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Bjorn Lomborg

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14 May2018

How to improve agricultural productivity

Published by Mint

Global attention has been devoted to water scarcity and its effect on Indian farmers. However, new analysis from Indian researchers suggests that far more good could come if irrigation were combined with seed improvement. Tata Trusts and Copenhagen Consensus have commissioned new research by noted experts from India and around the world, looking at measures that would help Indian states respond to major challenges and improve their competitiveness, economic performance, and the well-being and prosperity of citizens. The new research focuses on establishing how much different policies would...

14 May2018

Diabetes and heart disease should be top health priorities

Published by Hindustan Times

Chronic diseases claim more Indian lives than infectious diseases, and take a huge toll: Between 2012 and 2030, non-communicable diseases and mental health conditions are expected to cost India $4.58 trillion. The government supports states to respond, but much more needs to be done. New research for India Consensus, a collaboration between Tata Trusts and Copenhagen Consensus, reveals some strategies should be prioritised against specific diseases. The analysis by Professor Shreelata Rao Seshadri of Azim Premji University with Vijayalakshmi Hebbare fills evidence gaps by identifying the...

23 Apr2018

The Sky Is Not Falling

Published by Project Syndicate

Humans are partial to bad news. Media outlets reflect and shape this preference, feeding us woe and panic. Long, slow, positive trends don’t make it to the front page or to water-cooler conversations. So we develop peculiar misperceptions, especially the idea that a preponderance of things are going wrong. When I published The Skeptical Environmentalist in 2001, I pointed out that the world was getting better in many respects. Back then, this was viewed as heresy, as it punctured several common and cherished misperceptions, such as the idea that natural resources were running out, that an...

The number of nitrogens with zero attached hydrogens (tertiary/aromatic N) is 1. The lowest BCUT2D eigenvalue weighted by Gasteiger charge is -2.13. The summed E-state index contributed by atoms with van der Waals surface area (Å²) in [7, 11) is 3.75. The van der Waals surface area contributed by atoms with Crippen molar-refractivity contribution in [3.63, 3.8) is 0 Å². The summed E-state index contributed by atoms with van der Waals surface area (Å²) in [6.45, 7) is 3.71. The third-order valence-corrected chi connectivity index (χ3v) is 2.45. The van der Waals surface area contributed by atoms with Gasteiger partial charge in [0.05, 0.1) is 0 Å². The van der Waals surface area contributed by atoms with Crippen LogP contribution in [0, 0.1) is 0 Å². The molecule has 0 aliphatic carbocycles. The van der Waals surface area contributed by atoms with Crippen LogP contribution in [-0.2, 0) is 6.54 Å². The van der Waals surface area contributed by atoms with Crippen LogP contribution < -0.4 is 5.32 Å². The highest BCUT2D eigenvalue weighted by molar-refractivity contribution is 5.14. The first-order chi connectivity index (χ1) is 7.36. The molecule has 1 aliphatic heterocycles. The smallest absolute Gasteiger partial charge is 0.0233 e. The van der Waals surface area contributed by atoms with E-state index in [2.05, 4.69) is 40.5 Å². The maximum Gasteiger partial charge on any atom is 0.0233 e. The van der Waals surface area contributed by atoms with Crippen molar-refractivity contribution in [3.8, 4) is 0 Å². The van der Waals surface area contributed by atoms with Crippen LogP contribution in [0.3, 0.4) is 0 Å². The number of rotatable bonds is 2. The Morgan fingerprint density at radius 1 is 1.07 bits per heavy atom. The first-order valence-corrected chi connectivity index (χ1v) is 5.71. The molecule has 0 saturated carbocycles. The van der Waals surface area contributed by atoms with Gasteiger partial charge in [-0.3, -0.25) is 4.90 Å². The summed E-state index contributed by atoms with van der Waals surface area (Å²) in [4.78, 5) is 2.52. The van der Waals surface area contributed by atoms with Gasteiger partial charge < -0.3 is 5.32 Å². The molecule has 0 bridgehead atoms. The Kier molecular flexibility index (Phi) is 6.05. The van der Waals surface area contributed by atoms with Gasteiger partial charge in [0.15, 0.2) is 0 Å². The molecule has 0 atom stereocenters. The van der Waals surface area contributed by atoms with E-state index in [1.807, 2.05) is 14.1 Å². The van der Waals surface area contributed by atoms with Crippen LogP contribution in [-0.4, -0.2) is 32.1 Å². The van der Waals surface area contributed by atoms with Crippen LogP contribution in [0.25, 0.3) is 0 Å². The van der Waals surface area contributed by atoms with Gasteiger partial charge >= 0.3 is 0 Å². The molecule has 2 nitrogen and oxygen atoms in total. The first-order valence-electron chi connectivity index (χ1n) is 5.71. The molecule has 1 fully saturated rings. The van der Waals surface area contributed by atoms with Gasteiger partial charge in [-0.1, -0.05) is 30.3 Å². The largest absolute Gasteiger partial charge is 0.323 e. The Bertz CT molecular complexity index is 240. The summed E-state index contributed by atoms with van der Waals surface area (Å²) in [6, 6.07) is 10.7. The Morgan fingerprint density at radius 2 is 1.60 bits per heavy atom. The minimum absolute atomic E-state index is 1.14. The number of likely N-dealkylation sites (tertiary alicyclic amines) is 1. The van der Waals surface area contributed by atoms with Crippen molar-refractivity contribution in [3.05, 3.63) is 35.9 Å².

12 Apr2018

Building India’s talent base

Published by The Hindu

When India found itself at the 103rd position in the recent World Economic Forum ranking of 130 nations on the preparedness of talent, it was just another indication of the skills challenge. In just five years, the government’s skill gap analysis report estimates that an extra 40 crore workers need to be skilled, reskilled or upskilled. The current official estimate is that slightly more than half a crore people are being trained annually. Policymakers are responding swiftly. But with limited resources and time, which skills policies will make the biggest impact? New research commissioned by...

4 Apr2018

Fighting TB matters since one case treated saves many others

Published by Hindustan Times

Prime Minister Narendra Modi has set the impressive goal of eradicating tuberculosis (TB) in India by 2025. TB claims the lives of more than four lakh Indians every year. The prime minister has made it clear that now is not the time for the status quo to prevail. New economic evidence commissioned by India Consensus, a collaboration between Tata Trusts and the Copenhagen Consensus, shows that Prime Minister Modi is entirely right to focus on tuberculosis. In Andhra Pradesh and Rajasthan, Tata Trusts and the Copenhagen Consensus have worked with hundreds of stakeholders to identify the best...